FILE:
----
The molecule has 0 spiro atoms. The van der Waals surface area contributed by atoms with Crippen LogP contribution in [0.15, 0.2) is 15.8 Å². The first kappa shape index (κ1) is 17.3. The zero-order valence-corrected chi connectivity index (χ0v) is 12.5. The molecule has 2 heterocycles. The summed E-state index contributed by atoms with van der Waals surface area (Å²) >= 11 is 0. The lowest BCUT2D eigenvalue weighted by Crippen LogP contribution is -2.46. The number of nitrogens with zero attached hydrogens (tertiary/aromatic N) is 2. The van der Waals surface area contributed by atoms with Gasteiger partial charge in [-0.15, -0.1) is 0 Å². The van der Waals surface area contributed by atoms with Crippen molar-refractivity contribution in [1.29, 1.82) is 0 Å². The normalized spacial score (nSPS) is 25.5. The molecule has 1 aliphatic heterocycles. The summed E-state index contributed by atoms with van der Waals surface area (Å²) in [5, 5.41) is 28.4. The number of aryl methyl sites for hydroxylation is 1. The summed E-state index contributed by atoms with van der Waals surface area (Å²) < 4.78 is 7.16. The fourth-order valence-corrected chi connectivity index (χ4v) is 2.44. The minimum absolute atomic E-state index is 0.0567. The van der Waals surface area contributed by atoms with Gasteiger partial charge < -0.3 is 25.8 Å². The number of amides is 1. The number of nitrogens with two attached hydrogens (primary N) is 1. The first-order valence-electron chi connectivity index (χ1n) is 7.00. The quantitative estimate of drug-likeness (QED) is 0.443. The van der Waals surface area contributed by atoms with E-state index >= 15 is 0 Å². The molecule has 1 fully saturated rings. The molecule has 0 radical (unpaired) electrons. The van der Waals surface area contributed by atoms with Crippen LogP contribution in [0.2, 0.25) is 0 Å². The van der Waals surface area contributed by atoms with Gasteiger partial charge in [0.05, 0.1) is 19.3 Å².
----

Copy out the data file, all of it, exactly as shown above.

The molecule has 0 spiro atoms. The van der Waals surface area contributed by atoms with Crippen LogP contribution in [0.15, 0.2) is 15.8 Å². The first kappa shape index (κ1) is 17.3. The zero-order valence-corrected chi connectivity index (χ0v) is 12.5. The molecule has 2 heterocycles. The summed E-state index contributed by atoms with van der Waals surface area (Å²) >= 11 is 0. The lowest BCUT2D eigenvalue weighted by Crippen LogP contribution is -2.46. The number of nitrogens with zero attached hydrogens (tertiary/aromatic N) is 2. The van der Waals surface area contributed by atoms with Gasteiger partial charge in [-0.15, -0.1) is 0 Å². The van der Waals surface area contributed by atoms with Crippen molar-refractivity contribution in [1.29, 1.82) is 0 Å². The normalized spacial score (nSPS) is 25.5. The molecule has 1 aliphatic heterocycles. The summed E-state index contributed by atoms with van der Waals surface area (Å²) in [5, 5.41) is 28.4. The number of aryl methyl sites for hydroxylation is 1. The summed E-state index contributed by atoms with van der Waals surface area (Å²) < 4.78 is 7.16. The fourth-order valence-corrected chi connectivity index (χ4v) is 2.44. The minimum absolute atomic E-state index is 0.0567. The van der Waals surface area contributed by atoms with Gasteiger partial charge < -0.3 is 25.8 Å². The number of amides is 1. The number of nitrogens with two attached hydrogens (primary N) is 1. The first-order valence-electron chi connectivity index (χ1n) is 7.00. The quantitative estimate of drug-likeness (QED) is 0.443. The van der Waals surface area contributed by atoms with E-state index >= 15 is 0 Å². The molecule has 1 fully saturated rings. The molecule has 0 radical (unpaired) electrons. The van der Waals surface area contributed by atoms with Crippen LogP contribution in [0.2, 0.25) is 0 Å². The van der Waals surface area contributed by atoms with Gasteiger partial charge in [0.05, 0.1) is 19.3 Å².